Selma Blair and Jordan Gelber in “Dark Horse.” PHOTO COURTESY VITAGRAPH FILMS.


“Dark Horse”

(R), written and directed by Todd Solondz

Opens Friday

Not so fast, you. This might not be one of those times when you can skim the first and last paragraphs of a review to quickly learn whether the writer liked the art in question. Honestly, you could read the whole piece and still not figure it out, which can only mean that you’re about to enter the realm of writer-director Todd Solondz. If you’ve seen his past work, like 1995’s “Welcome to the Dollhouse,” 1998’s “Happiness,” or 2004’s “Palindromes,” then you already know that Solondz doesn’t make movies for you to enjoy, exactly. Solondz revels in holding a mirror up to our collective ugliness, and, unlike other filmmakers, he’s perfectly content to let us squirm on the hook indefinitely.

The big problem with Solondz’s constant provocation is that it hasn’t always been easy to grasp the necessary heart, truth, and resonance amidst all the envelope-pushing pedophilia, incest, and cruelty often found in his pitch-black comedies. But “Dark Horse,” while still ultra-Solondzy, actually feels a little more mature than his previous work. It tells the story of Abe (Jordan Gelber), a doughy, 30something shlub who still lives with his parents (Christopher Walken and Mia Farrow) in a teenworthy New Jersey bedroom crammed with action figures. And, as if outward appearances weren’t bad enough, Abe is a jerk, a tantrum-prone slacker who treats the world like it has somehow wronged him. Nothing is ever Abe’s fault, and he’s allowed to run roughshod over the few people that care about him.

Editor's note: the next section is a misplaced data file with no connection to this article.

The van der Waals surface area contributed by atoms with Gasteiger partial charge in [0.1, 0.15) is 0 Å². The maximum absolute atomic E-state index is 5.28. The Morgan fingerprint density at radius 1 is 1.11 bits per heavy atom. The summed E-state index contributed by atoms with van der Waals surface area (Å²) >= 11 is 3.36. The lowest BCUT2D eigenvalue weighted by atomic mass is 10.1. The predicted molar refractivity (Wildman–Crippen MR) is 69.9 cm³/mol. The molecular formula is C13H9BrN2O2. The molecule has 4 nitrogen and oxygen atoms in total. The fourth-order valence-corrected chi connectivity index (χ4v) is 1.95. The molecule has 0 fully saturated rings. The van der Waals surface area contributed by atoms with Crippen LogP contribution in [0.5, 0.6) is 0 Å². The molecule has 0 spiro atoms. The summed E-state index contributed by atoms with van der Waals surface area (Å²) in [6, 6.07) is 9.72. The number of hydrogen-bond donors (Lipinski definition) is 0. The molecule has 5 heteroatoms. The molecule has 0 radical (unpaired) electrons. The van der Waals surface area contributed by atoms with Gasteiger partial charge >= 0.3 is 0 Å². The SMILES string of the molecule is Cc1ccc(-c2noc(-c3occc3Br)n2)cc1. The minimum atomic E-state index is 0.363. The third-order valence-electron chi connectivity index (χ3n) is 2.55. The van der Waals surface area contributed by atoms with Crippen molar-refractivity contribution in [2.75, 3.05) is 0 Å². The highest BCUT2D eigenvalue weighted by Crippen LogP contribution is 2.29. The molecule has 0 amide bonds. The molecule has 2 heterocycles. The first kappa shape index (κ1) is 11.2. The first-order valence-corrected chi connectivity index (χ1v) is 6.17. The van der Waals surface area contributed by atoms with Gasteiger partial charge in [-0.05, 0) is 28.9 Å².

Abe meets the obviously uninterested Miranda (Selma Blair) at a wedding, where our pushy hero manages to wheedle a phone number out of the pretty but sad-eyed damsel. He proposes almost immediately, yet he’s not so deluded as to be shocked when she soon accepts. Miranda, who also lives with her parents, is in freefall over a failed relationship and literary career, reasoning in her depressed monotone that she should “give up on hope, ambition, success, independence, self-respect” and just get married. But since Solondz has never trafficked in happily-ever-afters, the weird, twisty road that Abe and Miranda must walk is paved with stubborn store clerks, prosperous brothers, dream sequences, neglected spreadsheets, and Hepatitis B.

It’s rather gutsy whenever a filmmaker bases a narrative around a truly unpleasant human being, because that whiny loser needs to elicit empathy in less than two hours, and his growth had better be authentic. Solondz is mostly successful, employing a late-act curveball that’s a little too convenient but not entirely outrageous, allowing Abe a glimmer of clarity without a complete overhaul of his repugnant personality. Gelber’s performance is unflinching, and he’s well-matched by the underappreciated Blair in a role that’s all subtlety. But Farrow and Walken might be the keys here; her doting indulgence and his stone-faced reluctance to rock the boat providing clues as to how Abe got that way. Solondz fans hoping for something meaner will be disappointed, but everyone has the right to evolve.


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